International Mammalian Genome Society

17th International Mouse Genome Conference

9-12 November 2003, Braunschweig, Germany


Roper R J
Johns Hopkins University School of Medicine

Co-Authors: South S T, Reeves R H
Institutions: Johns Hopkins University School of Medicine

Abstract Down syndrome (DS, trisomy 21) is the most frequent human aneuploidy compatible with survival. Neural crest cells (NCC) contribute prominently to many of the structures affected in DS, including craniofacial, heart, and peripheral nervous system, and it has been hypothesized that trisomy 21 causes a defect in NCC. Although widely accepted due to circumstantial evidence, no direct experiments have proven or disproven an effect on NCC in DS. Conceivably, any parameter of NCC generation, migration, signaling or differentiation could be affected by trisomy. The Ts65Dn mouse is at dosage imbalance for orthologs of about half of the genes on human Chr 21 and provides a genetic model with direct parallels in phenotypes and etiology of DS. By generating Ts65Dn mice with a reporter gene specifically labeling cranial NCC during early development, we can visualize and quantify the number of NCC and volume occupied by structures containing NCC. Ts65Dn mice were bred to mice homozygous for the Wnt1-lacZ transgene, and the offspring were dissected from Ts65Dn mothers at embryonic day 9.5. Trisomic and euploid embryos were identified by FISH analysis of the embryonic yolk sac and classified by somite number. Using unbiased stereology, we quantified lacZ-labeled NCC number in pharyngeal arches and pharyngeal arch volume in E9.5 mice. Analysis of this data at somite-specific developmental stages provides a direct experimental test of the effects of trisomy on NCC. The quantitative measure of NCC and structures derived from NCC will also establish a baseline for other analyses of genetic effects on NCC.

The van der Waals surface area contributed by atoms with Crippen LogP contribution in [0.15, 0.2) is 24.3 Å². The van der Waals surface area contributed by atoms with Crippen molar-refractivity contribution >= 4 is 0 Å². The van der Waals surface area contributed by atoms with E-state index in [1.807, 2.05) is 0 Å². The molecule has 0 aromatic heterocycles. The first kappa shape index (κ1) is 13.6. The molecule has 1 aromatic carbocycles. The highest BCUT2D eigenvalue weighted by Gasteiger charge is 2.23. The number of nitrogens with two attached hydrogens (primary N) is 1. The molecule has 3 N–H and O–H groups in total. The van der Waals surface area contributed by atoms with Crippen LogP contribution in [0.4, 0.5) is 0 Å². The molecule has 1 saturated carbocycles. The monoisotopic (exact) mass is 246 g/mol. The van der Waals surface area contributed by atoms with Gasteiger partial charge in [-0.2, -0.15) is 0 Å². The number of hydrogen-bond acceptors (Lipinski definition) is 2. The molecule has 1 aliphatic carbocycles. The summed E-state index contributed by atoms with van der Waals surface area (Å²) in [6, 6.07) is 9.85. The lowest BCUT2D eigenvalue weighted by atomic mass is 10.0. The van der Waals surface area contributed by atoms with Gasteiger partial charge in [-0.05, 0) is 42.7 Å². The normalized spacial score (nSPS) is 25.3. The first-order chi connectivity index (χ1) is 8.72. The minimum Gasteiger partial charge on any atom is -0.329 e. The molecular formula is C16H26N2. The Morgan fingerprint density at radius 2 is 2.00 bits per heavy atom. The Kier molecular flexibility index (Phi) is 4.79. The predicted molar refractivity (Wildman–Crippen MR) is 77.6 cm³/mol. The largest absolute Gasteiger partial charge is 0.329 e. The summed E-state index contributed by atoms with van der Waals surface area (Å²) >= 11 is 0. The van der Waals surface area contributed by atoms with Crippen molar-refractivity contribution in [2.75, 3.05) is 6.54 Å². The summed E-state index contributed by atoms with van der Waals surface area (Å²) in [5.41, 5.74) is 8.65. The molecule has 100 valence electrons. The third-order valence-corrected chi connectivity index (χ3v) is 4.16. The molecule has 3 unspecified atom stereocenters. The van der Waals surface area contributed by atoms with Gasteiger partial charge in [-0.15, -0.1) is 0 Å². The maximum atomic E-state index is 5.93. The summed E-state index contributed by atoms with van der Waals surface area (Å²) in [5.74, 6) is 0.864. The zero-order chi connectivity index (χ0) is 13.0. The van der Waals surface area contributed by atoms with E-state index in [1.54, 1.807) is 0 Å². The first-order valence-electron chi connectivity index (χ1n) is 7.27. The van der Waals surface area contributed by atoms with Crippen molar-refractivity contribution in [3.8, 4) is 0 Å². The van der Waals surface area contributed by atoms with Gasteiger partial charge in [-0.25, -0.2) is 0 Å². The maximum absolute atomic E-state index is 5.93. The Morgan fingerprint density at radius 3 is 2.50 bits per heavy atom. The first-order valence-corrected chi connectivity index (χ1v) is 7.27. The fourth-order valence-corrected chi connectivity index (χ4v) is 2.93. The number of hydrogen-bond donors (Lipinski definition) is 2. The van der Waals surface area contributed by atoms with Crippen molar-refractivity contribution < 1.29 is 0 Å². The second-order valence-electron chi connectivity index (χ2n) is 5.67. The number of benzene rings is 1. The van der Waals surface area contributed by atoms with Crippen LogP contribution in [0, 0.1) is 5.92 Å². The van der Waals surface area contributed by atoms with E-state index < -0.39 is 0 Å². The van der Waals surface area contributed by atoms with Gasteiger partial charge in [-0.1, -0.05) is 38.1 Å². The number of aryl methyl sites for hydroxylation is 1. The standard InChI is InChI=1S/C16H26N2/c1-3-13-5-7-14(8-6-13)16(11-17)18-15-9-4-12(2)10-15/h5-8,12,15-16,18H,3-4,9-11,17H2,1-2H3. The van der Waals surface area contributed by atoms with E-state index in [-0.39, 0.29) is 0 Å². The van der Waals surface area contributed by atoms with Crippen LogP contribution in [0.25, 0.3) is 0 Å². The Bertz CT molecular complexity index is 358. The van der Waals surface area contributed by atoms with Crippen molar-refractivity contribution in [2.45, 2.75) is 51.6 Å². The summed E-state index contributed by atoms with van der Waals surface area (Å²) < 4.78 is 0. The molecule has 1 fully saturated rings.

Abstracts * Officers * Bylaws * Application Form * Meeting Calendar * Contact Information * Home * Resources * News and Views * Membership

Base url
Last modified: Saturday, November 3, 2012